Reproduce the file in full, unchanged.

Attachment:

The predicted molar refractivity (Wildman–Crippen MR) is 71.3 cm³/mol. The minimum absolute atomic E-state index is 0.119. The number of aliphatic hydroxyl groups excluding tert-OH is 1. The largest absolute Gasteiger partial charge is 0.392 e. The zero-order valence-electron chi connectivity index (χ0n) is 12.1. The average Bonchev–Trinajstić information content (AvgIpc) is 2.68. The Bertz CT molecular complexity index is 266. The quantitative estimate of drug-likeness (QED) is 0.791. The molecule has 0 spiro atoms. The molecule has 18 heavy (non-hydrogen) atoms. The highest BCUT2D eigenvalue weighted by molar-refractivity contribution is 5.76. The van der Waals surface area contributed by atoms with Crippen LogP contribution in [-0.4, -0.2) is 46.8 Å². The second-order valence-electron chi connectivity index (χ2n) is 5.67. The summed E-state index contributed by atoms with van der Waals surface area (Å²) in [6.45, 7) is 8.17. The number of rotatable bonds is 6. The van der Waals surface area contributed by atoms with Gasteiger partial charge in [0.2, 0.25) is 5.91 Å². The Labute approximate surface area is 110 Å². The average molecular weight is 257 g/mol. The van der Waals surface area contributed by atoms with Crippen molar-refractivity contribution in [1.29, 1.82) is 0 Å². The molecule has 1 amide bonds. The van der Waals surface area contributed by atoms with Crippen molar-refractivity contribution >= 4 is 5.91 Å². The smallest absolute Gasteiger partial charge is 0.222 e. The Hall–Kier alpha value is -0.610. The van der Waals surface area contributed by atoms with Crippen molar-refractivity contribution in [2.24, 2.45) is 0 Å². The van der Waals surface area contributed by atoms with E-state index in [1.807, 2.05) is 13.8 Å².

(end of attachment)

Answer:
The predicted molar refractivity (Wildman–Crippen MR) is 71.3 cm³/mol. The minimum absolute atomic E-state index is 0.119. The number of aliphatic hydroxyl groups excluding tert-OH is 1. The largest absolute Gasteiger partial charge is 0.392 e. The zero-order valence-electron chi connectivity index (χ0n) is 12.1. The average Bonchev–Trinajstić information content (AvgIpc) is 2.68. The Bertz CT molecular complexity index is 266. The quantitative estimate of drug-likeness (QED) is 0.791. The molecule has 0 spiro atoms. The molecule has 18 heavy (non-hydrogen) atoms. The highest BCUT2D eigenvalue weighted by molar-refractivity contribution is 5.76. The van der Waals surface area contributed by atoms with Crippen LogP contribution in [-0.4, -0.2) is 46.8 Å². The second-order valence-electron chi connectivity index (χ2n) is 5.67. The summed E-state index contributed by atoms with van der Waals surface area (Å²) in [6.45, 7) is 8.17. The number of rotatable bonds is 6. The van der Waals surface area contributed by atoms with Gasteiger partial charge in [0.2, 0.25) is 5.91 Å². The Labute approximate surface area is 110 Å². The average molecular weight is 257 g/mol. The van der Waals surface area contributed by atoms with Crippen molar-refractivity contribution in [1.29, 1.82) is 0 Å². The molecule has 1 amide bonds. The van der Waals surface area contributed by atoms with Crippen molar-refractivity contribution >= 4 is 5.91 Å². The smallest absolute Gasteiger partial charge is 0.222 e. The Hall–Kier alpha value is -0.610. The van der Waals surface area contributed by atoms with Crippen molar-refractivity contribution in [2.24, 2.45) is 0 Å². The van der Waals surface area contributed by atoms with E-state index in [1.807, 2.05) is 13.8 Å².